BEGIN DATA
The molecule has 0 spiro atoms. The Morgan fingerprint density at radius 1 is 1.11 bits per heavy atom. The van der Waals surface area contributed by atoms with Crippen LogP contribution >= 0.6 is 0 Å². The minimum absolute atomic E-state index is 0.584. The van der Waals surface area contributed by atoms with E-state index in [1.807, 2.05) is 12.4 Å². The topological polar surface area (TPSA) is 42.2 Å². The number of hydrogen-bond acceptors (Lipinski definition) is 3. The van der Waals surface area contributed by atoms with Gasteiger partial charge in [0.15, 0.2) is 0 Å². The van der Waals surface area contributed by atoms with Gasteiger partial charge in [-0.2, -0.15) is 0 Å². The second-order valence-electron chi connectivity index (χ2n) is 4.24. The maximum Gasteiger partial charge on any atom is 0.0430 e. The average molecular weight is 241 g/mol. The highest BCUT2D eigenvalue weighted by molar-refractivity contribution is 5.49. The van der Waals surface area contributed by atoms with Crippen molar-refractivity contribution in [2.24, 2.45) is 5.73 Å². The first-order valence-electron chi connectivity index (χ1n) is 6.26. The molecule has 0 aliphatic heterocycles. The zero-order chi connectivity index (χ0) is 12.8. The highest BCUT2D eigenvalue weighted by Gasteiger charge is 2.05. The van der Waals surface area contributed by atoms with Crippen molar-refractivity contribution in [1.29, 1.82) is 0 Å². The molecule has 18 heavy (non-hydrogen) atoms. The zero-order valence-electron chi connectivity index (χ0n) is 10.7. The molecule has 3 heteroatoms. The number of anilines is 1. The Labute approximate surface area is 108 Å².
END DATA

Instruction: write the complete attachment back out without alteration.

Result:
The molecule has 0 spiro atoms. The Morgan fingerprint density at radius 1 is 1.11 bits per heavy atom. The van der Waals surface area contributed by atoms with Crippen LogP contribution >= 0.6 is 0 Å². The minimum absolute atomic E-state index is 0.584. The van der Waals surface area contributed by atoms with E-state index in [1.807, 2.05) is 12.4 Å². The topological polar surface area (TPSA) is 42.2 Å². The number of hydrogen-bond acceptors (Lipinski definition) is 3. The van der Waals surface area contributed by atoms with Gasteiger partial charge in [0.15, 0.2) is 0 Å². The van der Waals surface area contributed by atoms with Gasteiger partial charge in [-0.2, -0.15) is 0 Å². The second-order valence-electron chi connectivity index (χ2n) is 4.24. The maximum Gasteiger partial charge on any atom is 0.0430 e. The average molecular weight is 241 g/mol. The highest BCUT2D eigenvalue weighted by molar-refractivity contribution is 5.49. The van der Waals surface area contributed by atoms with Crippen molar-refractivity contribution in [2.24, 2.45) is 5.73 Å². The first-order valence-electron chi connectivity index (χ1n) is 6.26. The molecule has 0 aliphatic heterocycles. The zero-order chi connectivity index (χ0) is 12.8. The highest BCUT2D eigenvalue weighted by Gasteiger charge is 2.05. The van der Waals surface area contributed by atoms with Crippen molar-refractivity contribution in [1.29, 1.82) is 0 Å². The molecule has 18 heavy (non-hydrogen) atoms. The zero-order valence-electron chi connectivity index (χ0n) is 10.7. The molecule has 3 heteroatoms. The number of anilines is 1. The Labute approximate surface area is 108 Å².